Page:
Helping Students Develop Moral Vision

By President Gayle D. Beebe, Ph.D.

WMG_0917What gives a person moral vision? How does someone develop the capacity to look at a situation and suddenly see it differently? Reading two books by Muhammad Yunus, a recipient of the Nobel Peace Prize, raised these questions in my mind. How is it possible for millions of people over hundreds of years to see total, abject poverty and do utterly nothing to alleviate it—or do things that make it worse? Why does one person undergo the kind of moral reflection that leads him to think he can, in fact, do something? A single act of love and charity by Yunus began the microfinance revolution.

Yunus has given people opportunities they never had before to be self-sustaining, to begin their own businesses, to experience personal ownership and a sense of pride. I ask myself how I can benefit from his example. How can I generate a new vision of what’s around me and figure out new solutions to intractable problems?

My thoughts turn to Westmont’s mission and what we hope our education achieves. We seek to prepare our graduates to go out into every sphere of society and serve effectively. We’re confident they’re well prepared and that we provide the right education and experiences. But we also hope they leave with the kind of moral vision that allows them to look at some of the great problems of our society and begin to solve them.

Our new initiatives at Westmont will help us achieve that goal. We started the Eaton Program for Entrepreneurship and Innovation about a year ago, thanks to the generosity of David and Carol Eaton. David served on our board of trustees for many years and chaired it for six. That initiative allowed us to hire Rick Ifland ’83, who took a three-year leave of absence from our board to direct the program. He is teaching a class this semester, Business at the Bottom of the Pyramid (see the related story on page 17), which focuses on global entrepreneurship, both capital and social. We want our students to learn capital entrepre-neurship: how to put together a business plan and a finance strategy, build a leadership team, and launch, sustain and grow a business. In the middle of the semester, the students traveled to Haiti to learn how to apply capital entrepreneurship skills to social entrepreneurship. I think this kind of experience propels students to make a great contribution in business and improve the world.

As part of our Westmont Institute for Global Learning and Leadership, we will launch the Goble Center for Global Leadership, thanks to Roy and D’Aun Goble, who both graduated from Westmont in 1981. For many years, Westmont has operated a robust semester-abroad program, but evidence is mounting that experiences overseas occur most effectively in a structured environment. We have developed what we call the cycle of global learning: the pre-trip seminar that gets you ready to enter a foreign culture, the in-trip mentoring as you live the experience and grasp its meaning, and the reentry seminar on campus that helps you consolidate your learning. Too often, students don’t know how to integrate overseas study with their lives and education once they return.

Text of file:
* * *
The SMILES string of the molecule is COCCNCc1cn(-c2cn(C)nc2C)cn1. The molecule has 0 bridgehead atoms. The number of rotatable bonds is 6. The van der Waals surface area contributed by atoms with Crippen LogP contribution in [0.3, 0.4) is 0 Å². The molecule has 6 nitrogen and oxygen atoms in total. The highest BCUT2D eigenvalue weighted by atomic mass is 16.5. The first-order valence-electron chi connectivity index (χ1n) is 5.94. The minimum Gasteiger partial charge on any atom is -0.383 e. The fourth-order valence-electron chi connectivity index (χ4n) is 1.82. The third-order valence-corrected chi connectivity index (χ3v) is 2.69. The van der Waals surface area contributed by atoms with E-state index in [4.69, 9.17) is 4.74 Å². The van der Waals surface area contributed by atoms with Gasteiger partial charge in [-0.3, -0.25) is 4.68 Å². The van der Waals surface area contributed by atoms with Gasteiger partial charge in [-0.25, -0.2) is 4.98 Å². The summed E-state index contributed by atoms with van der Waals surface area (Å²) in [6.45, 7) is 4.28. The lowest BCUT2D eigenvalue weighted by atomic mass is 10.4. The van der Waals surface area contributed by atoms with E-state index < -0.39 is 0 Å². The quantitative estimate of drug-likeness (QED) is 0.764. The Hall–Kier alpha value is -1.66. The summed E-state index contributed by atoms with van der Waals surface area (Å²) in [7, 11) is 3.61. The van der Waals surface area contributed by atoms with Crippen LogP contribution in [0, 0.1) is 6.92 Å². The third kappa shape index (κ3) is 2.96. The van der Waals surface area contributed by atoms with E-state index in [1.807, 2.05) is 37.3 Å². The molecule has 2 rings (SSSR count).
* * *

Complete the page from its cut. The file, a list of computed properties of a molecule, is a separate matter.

Now we’ve gone beyond that. One of our newer faculty members, Carmel Saad, earned her degree in social psychology at UC Santa Barbara and her doctorate at UC Davis. An ethnic Egyptian born in Egypt, she does research on the benefits of studying abroad and how it enhances creative problem-solving. Neuroscience is demonstrating that the parts of our brain activated when we go overseas for 15 weeks and learn how to live and study in a foreign culture are linked to creative problem-solving.

In his autobiography, Yunus says that receiving a Fulbright award and studying economics at Vanderbilt University in Nashville was a pivotal experience in his life. Being in the United States during the 1960s, one of the most complicated periods of our history, helped him see intractable problems at home and develop the energy to solve them. When we get outside our comfort zone, we tend to recognize and see our own problems in a new way. We hope our students will experience this as they go overseas and encounter different cultures—that they will come home and solve problems.

We bring speakers like Muhammad Yunus to campus as examples of people with moral intellect who capture a vision of making life different for others and press on to achieve it. What a great model for our students who come to Westmont to prepare to serve God worldwide.

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